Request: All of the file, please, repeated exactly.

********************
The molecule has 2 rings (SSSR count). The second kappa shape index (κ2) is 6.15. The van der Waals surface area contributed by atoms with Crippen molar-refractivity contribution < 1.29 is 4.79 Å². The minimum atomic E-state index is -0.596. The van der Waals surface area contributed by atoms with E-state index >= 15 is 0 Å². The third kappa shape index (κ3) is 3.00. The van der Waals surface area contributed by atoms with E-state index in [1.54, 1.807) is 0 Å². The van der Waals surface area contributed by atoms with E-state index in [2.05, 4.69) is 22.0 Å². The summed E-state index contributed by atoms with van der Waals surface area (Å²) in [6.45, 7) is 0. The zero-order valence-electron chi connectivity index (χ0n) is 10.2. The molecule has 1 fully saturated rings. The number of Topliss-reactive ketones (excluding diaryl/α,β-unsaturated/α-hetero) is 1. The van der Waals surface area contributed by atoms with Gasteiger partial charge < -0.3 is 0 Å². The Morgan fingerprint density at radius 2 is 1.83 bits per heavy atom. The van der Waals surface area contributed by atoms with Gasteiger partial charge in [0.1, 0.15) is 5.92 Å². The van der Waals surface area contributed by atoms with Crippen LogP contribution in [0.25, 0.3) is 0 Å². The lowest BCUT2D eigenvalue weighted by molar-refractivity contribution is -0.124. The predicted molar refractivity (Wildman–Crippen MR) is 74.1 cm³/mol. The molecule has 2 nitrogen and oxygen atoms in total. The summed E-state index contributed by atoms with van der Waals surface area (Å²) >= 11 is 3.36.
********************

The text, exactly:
The molecule has 2 rings (SSSR count). The second kappa shape index (κ2) is 6.15. The van der Waals surface area contributed by atoms with Crippen molar-refractivity contribution < 1.29 is 4.79 Å². The minimum atomic E-state index is -0.596. The van der Waals surface area contributed by atoms with E-state index >= 15 is 0 Å². The third kappa shape index (κ3) is 3.00. The van der Waals surface area contributed by atoms with E-state index in [1.54, 1.807) is 0 Å². The van der Waals surface area contributed by atoms with E-state index in [2.05, 4.69) is 22.0 Å². The summed E-state index contributed by atoms with van der Waals surface area (Å²) in [6.45, 7) is 0. The zero-order valence-electron chi connectivity index (χ0n) is 10.2. The molecule has 1 fully saturated rings. The number of Topliss-reactive ketones (excluding diaryl/α,β-unsaturated/α-hetero) is 1. The van der Waals surface area contributed by atoms with Gasteiger partial charge < -0.3 is 0 Å². The Morgan fingerprint density at radius 2 is 1.83 bits per heavy atom. The van der Waals surface area contributed by atoms with Gasteiger partial charge in [0.1, 0.15) is 5.92 Å². The van der Waals surface area contributed by atoms with Crippen LogP contribution in [0.25, 0.3) is 0 Å². The lowest BCUT2D eigenvalue weighted by molar-refractivity contribution is -0.124. The predicted molar refractivity (Wildman–Crippen MR) is 74.1 cm³/mol. The molecule has 2 nitrogen and oxygen atoms in total. The summed E-state index contributed by atoms with van der Waals surface area (Å²) >= 11 is 3.36.